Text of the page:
Review: Problematic documentary ‘The God Cells’ blurs important issue


Undeniably provocative subject matter crying out for a more balanced presentation, “The God Cells” – a documentary examining the controversy surrounding fetal stem cell injections – remains intriguing despite its troublesome issues.

Contending that those cells harvested from abortions (of which the majority are performed on women in the former Soviet Republic of Georgia) are playing a crucial role in regenerative medicine, the film asserts subsequent injections have had promising results in slowing down or even reversing such progressive diseases as multiple sclerosis, Parkinson’s disease and lupus.

Though moral opposition on the religious front isn’t surprising, filmmaker Eric Merola contends that the greatest hindrance is actually coming from Big Pharma, claiming its inability to patent those cells, which prove more potent than embryonic and adult stem cells, is causing delay tactics on the Food and Drug Administration’s end.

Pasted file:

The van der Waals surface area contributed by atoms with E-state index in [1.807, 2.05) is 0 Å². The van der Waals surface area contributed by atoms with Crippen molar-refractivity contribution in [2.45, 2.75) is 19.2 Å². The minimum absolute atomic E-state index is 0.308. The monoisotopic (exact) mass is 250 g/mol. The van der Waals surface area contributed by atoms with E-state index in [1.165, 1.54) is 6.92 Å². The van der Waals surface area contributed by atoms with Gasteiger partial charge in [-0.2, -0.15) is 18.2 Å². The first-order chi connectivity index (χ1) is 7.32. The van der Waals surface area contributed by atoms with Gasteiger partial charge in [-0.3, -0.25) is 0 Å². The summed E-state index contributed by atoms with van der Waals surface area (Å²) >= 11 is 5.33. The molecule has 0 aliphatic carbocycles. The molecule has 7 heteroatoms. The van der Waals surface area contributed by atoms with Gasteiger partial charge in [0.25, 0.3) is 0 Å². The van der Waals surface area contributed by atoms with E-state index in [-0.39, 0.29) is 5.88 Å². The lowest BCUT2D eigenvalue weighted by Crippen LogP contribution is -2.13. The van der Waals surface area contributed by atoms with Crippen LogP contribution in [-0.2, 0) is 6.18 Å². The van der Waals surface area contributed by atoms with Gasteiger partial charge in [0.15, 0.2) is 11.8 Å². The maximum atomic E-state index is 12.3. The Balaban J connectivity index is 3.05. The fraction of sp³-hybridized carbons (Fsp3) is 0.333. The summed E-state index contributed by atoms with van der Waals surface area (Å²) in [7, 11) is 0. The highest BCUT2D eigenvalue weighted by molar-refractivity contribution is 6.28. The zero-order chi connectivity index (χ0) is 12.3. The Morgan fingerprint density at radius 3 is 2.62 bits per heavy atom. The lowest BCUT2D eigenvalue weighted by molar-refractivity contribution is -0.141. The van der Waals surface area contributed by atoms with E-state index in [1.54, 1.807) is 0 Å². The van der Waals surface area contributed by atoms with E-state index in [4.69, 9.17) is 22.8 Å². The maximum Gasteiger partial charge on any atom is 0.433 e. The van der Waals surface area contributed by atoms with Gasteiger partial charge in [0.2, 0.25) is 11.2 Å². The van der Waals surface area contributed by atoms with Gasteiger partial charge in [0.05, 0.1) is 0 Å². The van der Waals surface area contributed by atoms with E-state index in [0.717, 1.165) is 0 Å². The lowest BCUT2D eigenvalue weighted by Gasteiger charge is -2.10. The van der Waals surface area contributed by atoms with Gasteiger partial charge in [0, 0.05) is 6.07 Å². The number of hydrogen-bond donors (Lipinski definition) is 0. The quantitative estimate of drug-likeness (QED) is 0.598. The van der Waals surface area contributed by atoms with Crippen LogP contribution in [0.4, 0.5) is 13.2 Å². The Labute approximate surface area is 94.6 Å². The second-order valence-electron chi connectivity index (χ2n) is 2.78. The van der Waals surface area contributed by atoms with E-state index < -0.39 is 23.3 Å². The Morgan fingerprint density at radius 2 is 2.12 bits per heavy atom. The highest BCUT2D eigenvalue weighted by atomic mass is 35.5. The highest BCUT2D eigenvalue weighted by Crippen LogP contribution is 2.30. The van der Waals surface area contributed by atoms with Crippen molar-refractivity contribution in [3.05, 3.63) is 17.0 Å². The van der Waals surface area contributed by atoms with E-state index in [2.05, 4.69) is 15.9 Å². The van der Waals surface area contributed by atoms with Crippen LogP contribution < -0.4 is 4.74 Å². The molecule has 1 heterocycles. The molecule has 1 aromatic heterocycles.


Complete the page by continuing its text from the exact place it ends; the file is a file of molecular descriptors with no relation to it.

Conspicuously absent is any voice coming from that other side, but the lack of an evenhanded structure isn’t the biggest issue here. After presenting a series of inspiring case studies, the documentary problematically loses focus — and any remaining semblance of objectivity — by shifting its attention to William C. Rader, the controversial former TV medical expert whose company, Stem Cell of America, turns out to have provided the injections to those profiled patients, hockey great Gordie Howe among them.

Given the amount of screen time Merola spends trying to restore Rader’s good name — his medical license was revoked in 2014 — and that parade of patient testimonials, “The God Cells” ultimately takes on the unfortunate look and feel of a late-night infomercial.


‘The God Cells’

No rating

Running time: 1 hour, 33 minutes

Playing: Laemmle Music Hall, Beverly Hills